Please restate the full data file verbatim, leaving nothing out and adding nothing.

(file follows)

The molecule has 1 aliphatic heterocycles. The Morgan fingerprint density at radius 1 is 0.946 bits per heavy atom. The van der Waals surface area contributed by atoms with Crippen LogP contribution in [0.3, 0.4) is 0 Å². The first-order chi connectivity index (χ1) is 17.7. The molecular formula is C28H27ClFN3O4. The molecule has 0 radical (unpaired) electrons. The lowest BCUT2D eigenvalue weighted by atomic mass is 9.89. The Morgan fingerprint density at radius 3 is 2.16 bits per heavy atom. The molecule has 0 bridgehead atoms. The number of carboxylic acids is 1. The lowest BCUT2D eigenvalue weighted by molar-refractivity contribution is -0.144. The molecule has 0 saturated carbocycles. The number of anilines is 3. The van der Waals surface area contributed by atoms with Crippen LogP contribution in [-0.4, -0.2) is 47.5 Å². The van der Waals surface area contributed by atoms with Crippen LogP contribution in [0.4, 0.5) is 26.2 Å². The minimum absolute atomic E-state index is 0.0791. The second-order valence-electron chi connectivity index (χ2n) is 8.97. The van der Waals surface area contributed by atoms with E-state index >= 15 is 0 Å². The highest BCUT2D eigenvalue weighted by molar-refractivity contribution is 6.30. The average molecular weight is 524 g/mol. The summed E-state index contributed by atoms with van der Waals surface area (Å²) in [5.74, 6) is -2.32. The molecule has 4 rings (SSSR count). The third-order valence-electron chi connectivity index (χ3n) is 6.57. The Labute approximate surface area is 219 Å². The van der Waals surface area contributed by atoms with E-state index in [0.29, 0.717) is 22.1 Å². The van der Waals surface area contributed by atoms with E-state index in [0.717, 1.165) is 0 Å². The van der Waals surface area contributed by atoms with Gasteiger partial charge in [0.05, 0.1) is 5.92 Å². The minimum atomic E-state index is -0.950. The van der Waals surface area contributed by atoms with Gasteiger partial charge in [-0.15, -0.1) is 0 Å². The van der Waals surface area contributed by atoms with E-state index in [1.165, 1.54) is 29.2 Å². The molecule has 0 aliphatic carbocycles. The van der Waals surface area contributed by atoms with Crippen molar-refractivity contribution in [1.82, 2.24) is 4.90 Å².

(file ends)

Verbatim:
The molecule has 1 aliphatic heterocycles. The Morgan fingerprint density at radius 1 is 0.946 bits per heavy atom. The van der Waals surface area contributed by atoms with Crippen LogP contribution in [0.3, 0.4) is 0 Å². The first-order chi connectivity index (χ1) is 17.7. The molecular formula is C28H27ClFN3O4. The molecule has 0 radical (unpaired) electrons. The lowest BCUT2D eigenvalue weighted by atomic mass is 9.89. The Morgan fingerprint density at radius 3 is 2.16 bits per heavy atom. The molecule has 0 bridgehead atoms. The number of carboxylic acids is 1. The lowest BCUT2D eigenvalue weighted by molar-refractivity contribution is -0.144. The molecule has 0 saturated carbocycles. The number of anilines is 3. The van der Waals surface area contributed by atoms with Crippen LogP contribution in [-0.4, -0.2) is 47.5 Å². The van der Waals surface area contributed by atoms with Crippen LogP contribution in [0.4, 0.5) is 26.2 Å². The minimum absolute atomic E-state index is 0.0791. The second-order valence-electron chi connectivity index (χ2n) is 8.97. The van der Waals surface area contributed by atoms with E-state index >= 15 is 0 Å². The highest BCUT2D eigenvalue weighted by molar-refractivity contribution is 6.30. The average molecular weight is 524 g/mol. The summed E-state index contributed by atoms with van der Waals surface area (Å²) in [5.74, 6) is -2.32. The molecule has 4 rings (SSSR count). The third-order valence-electron chi connectivity index (χ3n) is 6.57. The Labute approximate surface area is 219 Å². The van der Waals surface area contributed by atoms with E-state index in [0.29, 0.717) is 22.1 Å². The van der Waals surface area contributed by atoms with E-state index in [0.717, 1.165) is 0 Å². The van der Waals surface area contributed by atoms with Gasteiger partial charge in [0.05, 0.1) is 5.92 Å². The minimum atomic E-state index is -0.950. The van der Waals surface area contributed by atoms with Gasteiger partial charge in [-0.15, -0.1) is 0 Å². The van der Waals surface area contributed by atoms with E-state index in [1.165, 1.54) is 29.2 Å². The molecule has 0 aliphatic carbocycles. The van der Waals surface area contributed by atoms with Crippen molar-refractivity contribution in [1.82, 2.24) is 4.90 Å².